Hopping mad: Roo doco ‘propaganda’
Wednesday, 14th March, 2018
By Myles Burt
A new documentary that claims kangaroos are being driven to extinction has drawn the ire of ‘roo shooters and politicians alike.
The film, ‘Kangaroo: A love-hate story’, implies kangaroos as becoming an endangered species but local kangaroo harvester, Robert Kemp, a long time professional shooter, says it falsifies facts and contains nothing but bias.
“They don’t give a sh*t about the kangaroo itself,” Mr Kemp said. “It’s the industry they’re trying to stop.
“They’re trying to save the kangaroo? There’s a population explosion, there are droughts coming on, there are hundreds of thousands dying of starvation.”
Mr Kemp said the population boom across the Far West has led some graziers to employ unlicensed shooters to cull numbers and relieve grazing pressures on livestock.
Unprofessional standards in kangaroo harvesting by shooters using inappropriate firearms and body shots have resulted in fewer licensed shooters in the industry, according to Mr Kemp.
“Since the numbers have dropped dramatically, due to less than 300 (shooters) at the present time, it’s opened the doors to these sporting shooters and so-called pig shooters.”
Mr Kemp said that the kangaroo population had fallen in the Far West by three million over the past year due to die off, drought and illegal culling.
He said the harvesting industry is getting the blame for the actions of unlicensed shooters after Greens senator Lee Rhiannon stated 650,000 kangaroos had been “body shot” compared to a commercial take of 385,000 last year by professional shooters.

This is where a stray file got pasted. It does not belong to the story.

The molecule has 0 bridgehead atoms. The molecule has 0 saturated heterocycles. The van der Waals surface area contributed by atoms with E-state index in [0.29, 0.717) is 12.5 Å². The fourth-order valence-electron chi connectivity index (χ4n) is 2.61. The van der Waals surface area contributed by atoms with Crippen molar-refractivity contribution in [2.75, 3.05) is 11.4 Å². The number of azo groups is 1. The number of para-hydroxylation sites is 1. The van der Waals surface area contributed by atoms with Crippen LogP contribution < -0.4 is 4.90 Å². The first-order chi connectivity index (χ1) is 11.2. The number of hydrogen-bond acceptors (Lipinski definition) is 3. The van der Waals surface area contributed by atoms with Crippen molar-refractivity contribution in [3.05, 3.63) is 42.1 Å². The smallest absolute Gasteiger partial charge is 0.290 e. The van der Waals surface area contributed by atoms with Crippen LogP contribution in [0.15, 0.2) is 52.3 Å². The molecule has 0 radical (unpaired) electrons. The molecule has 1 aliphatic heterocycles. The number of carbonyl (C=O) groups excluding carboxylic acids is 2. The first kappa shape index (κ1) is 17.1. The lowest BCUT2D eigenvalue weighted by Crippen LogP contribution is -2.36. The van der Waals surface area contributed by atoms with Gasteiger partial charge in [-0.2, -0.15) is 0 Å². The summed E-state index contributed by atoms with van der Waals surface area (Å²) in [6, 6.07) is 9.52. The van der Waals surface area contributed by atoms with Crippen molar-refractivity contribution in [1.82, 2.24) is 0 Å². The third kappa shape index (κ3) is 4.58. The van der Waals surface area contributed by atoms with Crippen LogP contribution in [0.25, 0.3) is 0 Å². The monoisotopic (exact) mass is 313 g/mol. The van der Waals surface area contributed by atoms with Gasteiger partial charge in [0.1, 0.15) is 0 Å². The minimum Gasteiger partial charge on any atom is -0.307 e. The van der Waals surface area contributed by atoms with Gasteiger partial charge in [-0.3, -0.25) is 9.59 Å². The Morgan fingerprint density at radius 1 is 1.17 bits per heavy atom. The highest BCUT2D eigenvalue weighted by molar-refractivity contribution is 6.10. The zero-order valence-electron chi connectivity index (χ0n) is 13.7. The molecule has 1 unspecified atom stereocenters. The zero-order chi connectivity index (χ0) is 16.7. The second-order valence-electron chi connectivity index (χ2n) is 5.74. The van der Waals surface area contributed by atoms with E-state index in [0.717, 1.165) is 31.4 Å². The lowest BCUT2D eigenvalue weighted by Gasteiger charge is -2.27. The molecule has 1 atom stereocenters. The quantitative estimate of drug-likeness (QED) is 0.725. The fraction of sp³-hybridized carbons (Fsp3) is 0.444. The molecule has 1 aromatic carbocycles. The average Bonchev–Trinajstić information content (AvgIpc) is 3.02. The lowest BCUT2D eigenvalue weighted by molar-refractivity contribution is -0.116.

“Not by the commercial industry, certainly, because there wasn’t even that many kangaroos shot.
“It’s a commercial industry that’s far more humane and cares far more about the kangaroo than any of this Greens’ rubbish.”
Mr Kemp said there was now more road kill on main outback highways and does were having to abandon their joeys due to the drought and overpopulation.
“Probably 150 joeys have been abandoned by their does due to dry conditions,” he said.
“They need to come out and have a look.”
MP for Parkes, Mark Coulton, said he hadn’t seen the film but criticised Greens senator Lee Rhiannon for travelling to Europe to promote it.
“I think it’s highly irresponsible, ignorant of the facts of what’s happening in Australia, particularly my electorate,” he said.
Mr Coulton said the overpopulation of kangaroos provided opportunity for employment in a sustainable industry, and relieved grazing pressure on livestock.
Australia’s promotion of kangaroo in foreign markets had huge potential but could be jeopardised by the film and Senator Rhiannon’s actions, he said.
“Senator Rhiannon’s already been to California and got an embargo on kangaroo products into California.”
Kangaroo leather is used in athletic footwear by major shoe brands like Nike and Reebok, and an embargo would be a major setback, Mr Coulton said.
“If they can’t be sold in California, then there’s a huge potential market that we’re excluded from.”
Mr Coulton said that Indigenous Affairs Minister, Nigel Scullion, was very interested in working on an alternative film about the industry’s sustainability and how important it was to Aboriginal people.
“Because largely across Australia they’re the ones involved in the industry, whether it’s the shooting or in the processing plant.
“If it gets shut down they’ll be impacted the most, probably more than anyone else.”
Mr Coulton said the documentary was pure propaganda and that Senator Rhiannon had no intention of presenting the facts about the kangaroo industry.
“In Australia we’ve got double the amount of kangaroos to human beings, and for them to be portraying that as some sort of endangered species shows complete ignorance.
“I do 80,000kms a year and I can tell you there’s no shortage of kangaroos anywhere in my electorate, least of all in the western part.”